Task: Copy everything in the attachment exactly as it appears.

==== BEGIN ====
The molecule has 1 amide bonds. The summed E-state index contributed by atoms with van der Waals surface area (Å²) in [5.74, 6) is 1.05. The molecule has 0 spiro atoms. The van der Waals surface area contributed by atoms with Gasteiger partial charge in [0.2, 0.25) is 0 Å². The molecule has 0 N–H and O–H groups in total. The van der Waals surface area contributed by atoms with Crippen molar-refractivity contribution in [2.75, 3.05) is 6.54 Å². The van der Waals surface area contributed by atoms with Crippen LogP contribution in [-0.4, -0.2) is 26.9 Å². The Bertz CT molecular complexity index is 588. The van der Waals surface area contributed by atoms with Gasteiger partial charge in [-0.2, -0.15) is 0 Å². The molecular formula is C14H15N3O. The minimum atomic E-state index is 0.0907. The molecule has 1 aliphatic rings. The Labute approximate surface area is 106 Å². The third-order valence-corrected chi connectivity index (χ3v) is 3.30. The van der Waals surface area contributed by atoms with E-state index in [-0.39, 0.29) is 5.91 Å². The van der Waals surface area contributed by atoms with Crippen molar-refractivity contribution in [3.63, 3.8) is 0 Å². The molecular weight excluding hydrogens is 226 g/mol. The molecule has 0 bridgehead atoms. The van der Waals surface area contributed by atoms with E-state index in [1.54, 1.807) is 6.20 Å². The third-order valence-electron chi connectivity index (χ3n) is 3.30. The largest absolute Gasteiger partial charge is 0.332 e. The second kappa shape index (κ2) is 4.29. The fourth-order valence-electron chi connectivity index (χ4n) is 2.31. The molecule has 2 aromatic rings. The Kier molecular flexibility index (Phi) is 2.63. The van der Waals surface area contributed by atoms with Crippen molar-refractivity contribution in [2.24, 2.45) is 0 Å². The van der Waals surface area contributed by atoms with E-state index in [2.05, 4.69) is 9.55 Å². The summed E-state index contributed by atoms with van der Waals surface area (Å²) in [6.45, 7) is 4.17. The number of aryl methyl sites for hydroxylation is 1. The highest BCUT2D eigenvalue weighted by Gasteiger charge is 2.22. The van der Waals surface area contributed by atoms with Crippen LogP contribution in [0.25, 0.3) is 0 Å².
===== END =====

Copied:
The molecule has 1 amide bonds. The summed E-state index contributed by atoms with van der Waals surface area (Å²) in [5.74, 6) is 1.05. The molecule has 0 spiro atoms. The van der Waals surface area contributed by atoms with Gasteiger partial charge in [0.2, 0.25) is 0 Å². The molecule has 0 N–H and O–H groups in total. The van der Waals surface area contributed by atoms with Crippen molar-refractivity contribution in [2.75, 3.05) is 6.54 Å². The van der Waals surface area contributed by atoms with Crippen LogP contribution in [-0.4, -0.2) is 26.9 Å². The Bertz CT molecular complexity index is 588. The van der Waals surface area contributed by atoms with Gasteiger partial charge in [-0.2, -0.15) is 0 Å². The molecular formula is C14H15N3O. The minimum atomic E-state index is 0.0907. The molecule has 1 aliphatic rings. The Labute approximate surface area is 106 Å². The third-order valence-corrected chi connectivity index (χ3v) is 3.30. The van der Waals surface area contributed by atoms with E-state index in [-0.39, 0.29) is 5.91 Å². The van der Waals surface area contributed by atoms with Crippen molar-refractivity contribution in [3.63, 3.8) is 0 Å². The molecular weight excluding hydrogens is 226 g/mol. The molecule has 0 bridgehead atoms. The van der Waals surface area contributed by atoms with E-state index in [1.54, 1.807) is 6.20 Å². The third-order valence-electron chi connectivity index (χ3n) is 3.30. The largest absolute Gasteiger partial charge is 0.332 e. The second kappa shape index (κ2) is 4.29. The fourth-order valence-electron chi connectivity index (χ4n) is 2.31. The molecule has 2 aromatic rings. The Kier molecular flexibility index (Phi) is 2.63. The van der Waals surface area contributed by atoms with Crippen molar-refractivity contribution in [2.24, 2.45) is 0 Å². The van der Waals surface area contributed by atoms with E-state index in [2.05, 4.69) is 9.55 Å². The summed E-state index contributed by atoms with van der Waals surface area (Å²) in [6.45, 7) is 4.17. The number of aryl methyl sites for hydroxylation is 1. The highest BCUT2D eigenvalue weighted by Gasteiger charge is 2.22. The van der Waals surface area contributed by atoms with Crippen LogP contribution in [0.25, 0.3) is 0 Å².